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Mon 22 Aug 2011 06:04 PM

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Omantel on lookout for new operating licences

Oman telco keen to expand its network building contracts abroad, says company CEO

Omantel on lookout for new operating licences
A visitor takes pictures with his mobile phone as he stands next to an artwork to be auctioned off by Sothebys at Arts of the Islamic World during a preview exhibition at a hotel in Doha

Oman Telecommunications Co's (Omantel) is on the lookout for operating licences and network building contracts abroad as competition in the sultanate's mobile telecom sector gets tougher, its chief executive said.

"What we are trying to do right now is to expand abroad and pursue opportunities for licenses," Amer al-Rawas, Omantel's CEO, told Reuters in an interview.

In June, the state-owned carrier, which also builds networks, signed an agreement with Iran's Telecommunication Infrastructure Co, Cable and Wireless Worldwide and Russian state telecoms giant Rostelecom to construct the Europe-Persia Express Gateway (EPEG) cable system.

"The second way of expanding outside is for us to build more and more cable systems and then be able to link other operators to become the carriers of carriers," he said.

The system, which will be put in operation in May 2012 and have an initial capacity of 540 gigabits per second, will connect Frankfurt across Eastern Europe, Russia, Azerbaijan, and Iran to Oman's capital Muscat. It will eventually carry both voice and data traffic.

The EPEG will span 7,000 kilometres and investments of consortium's members will amount to around $200 million.

"This gateway allows us access and capacity to countries in Eastern Europe and carry traffic should anything go wrong in the Mediterranean cables going through the Suez Canal," he said.

In 2008, Egypt and other countries in the Mediterranean region and Middle East suffered large-scale internet outage and disruptions after key undersea cables were cut.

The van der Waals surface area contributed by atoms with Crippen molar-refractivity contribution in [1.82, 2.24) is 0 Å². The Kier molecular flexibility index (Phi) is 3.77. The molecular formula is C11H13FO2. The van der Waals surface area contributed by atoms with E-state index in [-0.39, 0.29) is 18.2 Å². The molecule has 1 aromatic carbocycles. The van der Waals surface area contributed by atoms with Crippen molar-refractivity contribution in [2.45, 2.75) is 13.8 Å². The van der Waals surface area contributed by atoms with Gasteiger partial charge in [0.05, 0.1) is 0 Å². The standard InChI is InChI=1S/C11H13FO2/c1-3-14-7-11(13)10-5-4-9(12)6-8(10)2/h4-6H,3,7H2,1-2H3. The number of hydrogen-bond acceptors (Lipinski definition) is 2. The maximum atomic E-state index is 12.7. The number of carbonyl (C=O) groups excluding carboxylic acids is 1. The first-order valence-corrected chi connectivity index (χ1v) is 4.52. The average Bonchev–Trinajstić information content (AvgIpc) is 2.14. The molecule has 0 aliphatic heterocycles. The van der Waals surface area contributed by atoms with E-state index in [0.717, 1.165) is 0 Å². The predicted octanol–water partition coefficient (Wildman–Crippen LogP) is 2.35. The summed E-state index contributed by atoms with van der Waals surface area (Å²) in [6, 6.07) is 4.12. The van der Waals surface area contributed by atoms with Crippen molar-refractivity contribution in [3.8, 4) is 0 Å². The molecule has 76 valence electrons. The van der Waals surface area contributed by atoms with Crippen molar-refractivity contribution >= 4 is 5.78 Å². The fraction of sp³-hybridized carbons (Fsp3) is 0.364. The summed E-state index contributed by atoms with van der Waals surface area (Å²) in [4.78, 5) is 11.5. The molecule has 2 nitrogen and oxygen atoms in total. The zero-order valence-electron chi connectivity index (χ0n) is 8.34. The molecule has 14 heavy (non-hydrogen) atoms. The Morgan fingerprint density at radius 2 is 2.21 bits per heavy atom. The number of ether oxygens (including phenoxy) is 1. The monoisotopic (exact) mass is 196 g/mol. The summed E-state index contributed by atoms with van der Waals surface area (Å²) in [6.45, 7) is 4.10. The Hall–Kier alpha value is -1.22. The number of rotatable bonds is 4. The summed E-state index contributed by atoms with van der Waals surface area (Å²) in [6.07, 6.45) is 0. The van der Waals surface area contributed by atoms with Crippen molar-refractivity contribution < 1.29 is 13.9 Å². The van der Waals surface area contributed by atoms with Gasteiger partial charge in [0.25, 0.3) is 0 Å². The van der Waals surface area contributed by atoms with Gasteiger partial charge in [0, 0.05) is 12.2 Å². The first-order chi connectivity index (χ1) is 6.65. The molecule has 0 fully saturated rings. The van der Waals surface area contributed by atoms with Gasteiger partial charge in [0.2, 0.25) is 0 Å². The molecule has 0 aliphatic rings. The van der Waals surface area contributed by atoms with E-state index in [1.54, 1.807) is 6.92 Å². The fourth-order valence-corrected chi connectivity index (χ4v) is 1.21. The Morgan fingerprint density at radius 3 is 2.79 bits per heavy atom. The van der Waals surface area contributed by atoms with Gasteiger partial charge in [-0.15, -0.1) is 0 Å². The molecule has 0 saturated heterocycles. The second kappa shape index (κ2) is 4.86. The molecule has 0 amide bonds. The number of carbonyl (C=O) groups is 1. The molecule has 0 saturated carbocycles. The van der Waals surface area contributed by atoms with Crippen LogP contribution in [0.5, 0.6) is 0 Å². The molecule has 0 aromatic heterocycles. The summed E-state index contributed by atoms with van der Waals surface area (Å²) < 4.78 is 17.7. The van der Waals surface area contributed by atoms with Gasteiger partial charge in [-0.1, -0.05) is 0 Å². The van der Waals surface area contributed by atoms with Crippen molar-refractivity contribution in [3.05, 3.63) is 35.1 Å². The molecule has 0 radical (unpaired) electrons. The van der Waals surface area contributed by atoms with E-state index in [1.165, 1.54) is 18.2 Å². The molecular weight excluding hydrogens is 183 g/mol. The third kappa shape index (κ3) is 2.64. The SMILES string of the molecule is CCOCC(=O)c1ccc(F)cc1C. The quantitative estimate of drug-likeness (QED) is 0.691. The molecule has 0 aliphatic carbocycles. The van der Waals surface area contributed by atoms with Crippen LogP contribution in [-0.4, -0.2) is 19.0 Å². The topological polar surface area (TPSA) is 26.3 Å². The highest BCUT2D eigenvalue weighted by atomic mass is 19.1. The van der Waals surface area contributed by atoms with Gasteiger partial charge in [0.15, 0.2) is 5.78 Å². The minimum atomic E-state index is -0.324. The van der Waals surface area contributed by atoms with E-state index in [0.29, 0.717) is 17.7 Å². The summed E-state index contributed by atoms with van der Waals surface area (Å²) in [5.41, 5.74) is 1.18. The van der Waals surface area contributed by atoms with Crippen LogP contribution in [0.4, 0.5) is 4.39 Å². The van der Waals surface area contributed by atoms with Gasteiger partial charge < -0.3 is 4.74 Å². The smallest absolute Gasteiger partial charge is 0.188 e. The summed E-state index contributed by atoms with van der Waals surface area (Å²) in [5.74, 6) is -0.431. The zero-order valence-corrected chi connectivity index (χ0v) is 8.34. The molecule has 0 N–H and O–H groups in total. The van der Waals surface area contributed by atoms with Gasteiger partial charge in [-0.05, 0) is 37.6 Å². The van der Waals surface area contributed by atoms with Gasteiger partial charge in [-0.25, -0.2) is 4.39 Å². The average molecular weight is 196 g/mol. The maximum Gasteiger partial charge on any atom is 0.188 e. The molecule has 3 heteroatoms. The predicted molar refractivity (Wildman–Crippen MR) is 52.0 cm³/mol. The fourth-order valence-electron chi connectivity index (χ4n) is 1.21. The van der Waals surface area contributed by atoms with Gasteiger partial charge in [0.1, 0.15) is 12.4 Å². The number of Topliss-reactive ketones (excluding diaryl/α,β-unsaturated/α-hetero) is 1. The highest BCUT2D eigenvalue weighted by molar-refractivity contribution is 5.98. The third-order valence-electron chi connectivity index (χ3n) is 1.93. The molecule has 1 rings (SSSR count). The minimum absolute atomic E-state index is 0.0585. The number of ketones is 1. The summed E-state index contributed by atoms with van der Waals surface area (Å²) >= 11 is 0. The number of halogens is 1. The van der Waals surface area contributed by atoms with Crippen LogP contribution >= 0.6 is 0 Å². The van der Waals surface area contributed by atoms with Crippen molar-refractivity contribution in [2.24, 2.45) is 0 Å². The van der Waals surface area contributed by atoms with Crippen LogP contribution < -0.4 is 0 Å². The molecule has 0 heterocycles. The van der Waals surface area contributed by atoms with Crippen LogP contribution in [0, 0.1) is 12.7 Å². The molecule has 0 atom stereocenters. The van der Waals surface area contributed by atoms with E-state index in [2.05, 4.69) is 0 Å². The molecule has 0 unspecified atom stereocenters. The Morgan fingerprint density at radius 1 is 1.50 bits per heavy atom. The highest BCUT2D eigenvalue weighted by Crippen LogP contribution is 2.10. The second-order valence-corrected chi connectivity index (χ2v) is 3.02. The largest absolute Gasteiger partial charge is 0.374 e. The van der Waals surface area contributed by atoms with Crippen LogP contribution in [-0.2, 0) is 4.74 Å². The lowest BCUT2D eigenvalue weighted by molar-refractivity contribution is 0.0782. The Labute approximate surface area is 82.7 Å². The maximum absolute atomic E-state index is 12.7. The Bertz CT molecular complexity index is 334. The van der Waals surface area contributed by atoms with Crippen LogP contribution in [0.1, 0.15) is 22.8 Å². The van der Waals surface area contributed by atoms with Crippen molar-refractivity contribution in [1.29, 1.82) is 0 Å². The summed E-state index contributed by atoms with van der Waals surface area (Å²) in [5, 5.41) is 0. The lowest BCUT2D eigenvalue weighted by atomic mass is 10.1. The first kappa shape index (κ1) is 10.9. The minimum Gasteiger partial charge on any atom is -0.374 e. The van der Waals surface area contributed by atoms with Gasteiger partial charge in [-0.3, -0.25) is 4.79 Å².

Omantel's mobile network market share grew to 56.1 percent in June this year from 54.1 percent in December 2010. The total number of Oman mobile network subscribers reached 2,569,993 at the end of June, the company said.

"Drivers right now for our growth and revenue is broadband. We are doubling the number of mobile broadband subscribers," Rawas said. "We're also growing in terms of usage on home broadband DSL."

Small non-OPEC oil producer Oman, which faced several public protests this year demanding more jobs and an end to corruption, has a population of around 2.7 million people of which 70 percent are nationals.

The sultanate's mobile penetration was 165 percent by the end of June 2011, according to data from the Oman Telecommunications Regulatory Authority, the most recent available.

Fixed broadband penetration in Oman was less than 2 percent in 2009, but mobile broadband penetration was 43 percent, according to the International Telecommunications Union.

In 2006, the monopoly of state-controlled Omantel was broken by Nawras , a unit of Qatar Telecommunications Co, boosting competition among mobile network operators in the country. The government owns 70 percent of Omantel.

Nawras, which has a 42 percent share of Oman's mobile market, posted a fall in second-quarter net profit of 13 percent, missing forecasts.

Omantel made a net profit of OR29 million ($75.3 million) in the second quarter, unchanged from a year-ago.

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